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Kids as young as 12 are going to Universities in Canada and US

Unlike other students, these pre-teen students are entering universities in USA, Canada at a young age

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Jeremy Shuler, 12, a freshman at Cornell University, walks to meet an adviser on campus in Ithaca, New York, Aug. 26, 2016. He’s the youngest student on record to attend the Ivy League school. Source: VOA
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  • Growing number of pre-teen students are taking up university studies in US, Canada
  • Young students advance to top universities by learning languages, subjects in early age
  • Michael Kearney, born in 1984, holds the title of being youngest to graduate at eight years of age

Sept 07, 2016: Like other 12-year-olds, Cendikiawa n (Diki) Suryaatmadja is getting ready for a new school year.

But unlike other 12-year-olds, Diki will study physics and take additional classes in math, chemistry, and economics at the University of Waterloo in Ontario, Canada.

He is one of a growing number of youngsters enrolling in universities.

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“I’m very excited to meet the new students and make new friends,” said the pre-teen in an interview with CBC News.

https://twitter.com/ScotForLiberty/status/773127539967614976

Diki, who is from West Java, a province in Indonesia, will be living with his father in an apartment near the university. The boy taught himself English in about six months by living in Singapore, reading English articles and watching subtitled English movies — especially comedies.

“Little by little, through osmosis, you can learn [a] language,” he told CBC.

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South of the border, Cornell University in New York also welcomed 12-year-old first-year student Jeremy Shuler this week.

American Michael Kearney, born in 1984, remains the youngest ever to have graduated with a college degree, at age eight. He went on to teach college while still a teenager. (VOA)

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Best time to learn new skills may develop during teenage years

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Teenage years are the best time to learn and develop new skills.
Teenage years are the best time to learn and develop new skills. wikimedia commons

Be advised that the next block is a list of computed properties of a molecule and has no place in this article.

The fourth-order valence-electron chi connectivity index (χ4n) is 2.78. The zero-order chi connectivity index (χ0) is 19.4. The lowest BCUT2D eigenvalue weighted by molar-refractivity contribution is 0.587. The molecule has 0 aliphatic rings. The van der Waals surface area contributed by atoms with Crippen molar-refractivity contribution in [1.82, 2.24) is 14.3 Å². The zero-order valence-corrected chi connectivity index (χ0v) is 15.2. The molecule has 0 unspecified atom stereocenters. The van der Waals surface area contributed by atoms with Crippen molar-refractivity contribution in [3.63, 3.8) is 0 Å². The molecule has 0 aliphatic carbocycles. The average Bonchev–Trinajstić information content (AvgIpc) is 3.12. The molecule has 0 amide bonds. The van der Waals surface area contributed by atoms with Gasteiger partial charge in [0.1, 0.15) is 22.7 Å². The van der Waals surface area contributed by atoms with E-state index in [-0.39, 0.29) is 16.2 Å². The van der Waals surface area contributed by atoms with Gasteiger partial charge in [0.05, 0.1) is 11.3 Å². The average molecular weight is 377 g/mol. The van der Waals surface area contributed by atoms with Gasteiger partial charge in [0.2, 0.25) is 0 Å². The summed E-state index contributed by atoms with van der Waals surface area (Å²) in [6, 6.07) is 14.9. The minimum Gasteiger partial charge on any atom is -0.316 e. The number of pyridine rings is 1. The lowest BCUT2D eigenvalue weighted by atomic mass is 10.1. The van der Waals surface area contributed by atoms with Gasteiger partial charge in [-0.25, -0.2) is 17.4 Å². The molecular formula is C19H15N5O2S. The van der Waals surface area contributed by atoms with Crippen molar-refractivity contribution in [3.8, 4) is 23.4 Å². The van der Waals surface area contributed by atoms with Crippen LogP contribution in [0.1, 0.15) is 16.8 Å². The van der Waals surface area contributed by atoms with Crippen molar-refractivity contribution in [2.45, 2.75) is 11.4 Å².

London, Dec 24, 2017: While a person can never be old enough to learn a new skill, teenage years can make learning easier. It is because the brain reacts more responsively to receiving rewards during adolescence, finds a study. Teenage years have been known to be inextricably linked to alcohol abuse, reckless behaviour and poor choice in friends.

This is due in part to increased activity in the corpus striatum — a small area deeply hidden away inside the brain. However, the new study showed that this increased activity in the corpus striatum does not have only negative consequences. “The adolescent brain is very sensitive to feedback,” said Sabine Peters, Assistant Professor at the Leiden University in the Netherlands.

“That makes adolescence the ideal time to acquire and retain new information,” Peters added. For the study, published in Nature Communications, the team involved 300 subjects between the ages of 8 and 29 and took MRI scans of their brains, for over a period of five years.

In the MRI scanner, participants had to solve a memory game, while the researchers gave feedback on the participants’ performance. The results showed that adolescents responded keenly to educational feedback. If the adolescent received useful feedback, then you saw the corpus striatum being activated. This was not the case with less pertinent feedback, for example, if the test person already knew the answer, the researchers said.

“The stronger your brain recognises that difference, the better the performance in the learning task. Brain activation could even predict learning performance two years into the future,” Peters said. (IANS)

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